There’s a Lot of Misinformation About Vaginas — These Women Are Changing That

BlogHer Health 2019

When it comes to vaginal and sexual health, we’ve been conditioned to keep things to ourselves. There are a lot of problems with that, including that it makes it harder for women to distinguish between what’s a completely normal bodily function and what could be the sign of something more serious. Fortunately, there are people out there like Vagisil ‘She-E-O’ Keech Combe Shetty talking shamelessly about everything from odors to discharge to emergency contraception.

This was certainly the case at BlogHer Health 2019 in Los Angeles on January 25, when Combe Shetty participated in the ‘Women Tell All’ panel — along with OB-GYN Dr. Mary Jane Minkin, sex therapist Dr. Shannon Chavez and cofounder and CEO of Sustain Naturals Meika Hollender — for a lively conversation about what’s new in vaginal and sexual health. (Full disclosure, I served as panel moderator.)

Keech Combe Shetty, Dr. Mary Jane Minkin, Dr. Shannon Chavez, Meika Hollender and Dr. Elizabeth Yuko
Image: Michael Buckner for SHE Media.

Minkin and Chavez are both members of Vagisil’s new Vaginal and Sexual Health Education Council; vSHEC aims to ensure that accurate information about vaginal and sexual health is available to the public in order to help us make more informed decisions about our bodies and needs.

According to Combe Shetty, “vSHEC is a team of four preeminent specialists — two gynecologists, one sex therapist and one pharmacist — and we’re going to be deploying these women throughout the year to drop as many V-bomb facts and clear up truths and taboos throughout the year so we can continue this conversation.” 

Minkin is looking forward to her participation in vSHEC to help people “cut through the crap” of all the misinformation that’s out there, while Chavez hopes it will spark more discussions about vaginal and sexual health.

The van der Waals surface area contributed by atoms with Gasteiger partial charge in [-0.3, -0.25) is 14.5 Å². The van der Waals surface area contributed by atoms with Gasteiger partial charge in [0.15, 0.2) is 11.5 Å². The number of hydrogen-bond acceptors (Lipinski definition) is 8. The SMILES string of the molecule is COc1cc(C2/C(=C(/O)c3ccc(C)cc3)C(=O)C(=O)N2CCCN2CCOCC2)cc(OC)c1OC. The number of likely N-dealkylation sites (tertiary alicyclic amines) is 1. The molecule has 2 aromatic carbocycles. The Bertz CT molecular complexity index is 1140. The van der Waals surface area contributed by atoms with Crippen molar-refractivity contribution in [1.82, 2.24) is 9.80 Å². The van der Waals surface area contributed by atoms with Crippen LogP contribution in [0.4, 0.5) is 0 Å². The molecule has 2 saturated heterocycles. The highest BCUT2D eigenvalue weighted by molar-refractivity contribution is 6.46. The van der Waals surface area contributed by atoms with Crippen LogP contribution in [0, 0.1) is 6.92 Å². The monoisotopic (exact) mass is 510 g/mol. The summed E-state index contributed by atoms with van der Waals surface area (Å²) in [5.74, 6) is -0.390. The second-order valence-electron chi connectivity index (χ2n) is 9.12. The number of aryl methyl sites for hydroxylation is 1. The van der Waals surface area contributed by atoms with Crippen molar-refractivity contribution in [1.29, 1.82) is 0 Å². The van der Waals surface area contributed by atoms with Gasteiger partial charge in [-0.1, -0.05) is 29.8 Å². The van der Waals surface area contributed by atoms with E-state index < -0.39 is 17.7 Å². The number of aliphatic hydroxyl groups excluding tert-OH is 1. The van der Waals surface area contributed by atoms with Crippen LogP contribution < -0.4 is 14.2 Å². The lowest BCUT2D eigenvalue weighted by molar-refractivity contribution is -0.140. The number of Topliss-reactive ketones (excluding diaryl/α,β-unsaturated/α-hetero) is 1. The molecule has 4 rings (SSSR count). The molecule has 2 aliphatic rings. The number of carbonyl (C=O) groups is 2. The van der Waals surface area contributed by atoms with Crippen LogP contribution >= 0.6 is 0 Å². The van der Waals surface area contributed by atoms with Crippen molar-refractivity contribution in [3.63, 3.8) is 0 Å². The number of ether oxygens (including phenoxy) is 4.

“It’s important that we have the tools to talk about it, we know what we need to do, we’re using correct terms, we’re talking not only to each other, but to our doctors, our therapist, our mothers, our sisters. I think more than anything, education is really important,” Chavez explained.

Similarly, Hollender — who is a guest vSHEC member — said she’s aiming to amplify the voices of all the women she’s spoken to both in person and through Sustain Naturals’ customer service. “There’s a lot of questions. There’s a lot of misinformation. There’s a lack of accurate, sex-positive information out there, and there’s a lot to celebrate,” she said. 

Combe Shetty also announced the launch of Vagisil’s “Generations of Shameless” campaign, which encourages women from different generations to learn from each other and break the stigma surrounding vaginal and sexual health.

“I’ve been asked hundreds of times whether I feel like as a society we’ve progress far enough since the launch of Vagisil in the 1970s. And frankly, I don’t think we have,” Combe Shetty told the audience. “I remember back to when we first launched Vagisil, and the government actually tried to silence us. Network TV tried to tell us we couldn’t say the word ‘vagina’ on TV, and they tried to censor us. And honestly, this still happens today.” 

Minkin, who has been working as an OB-GYN in private practice for about 40 years — and has seen her fair share of vaginas — spoke about the importance of talking to each other openly about our health. “A lot of the older generations can learn from some the younger generations and some of the more open conversations that we’re able to have these days,” she added, “and I think it’s really fabulous.”

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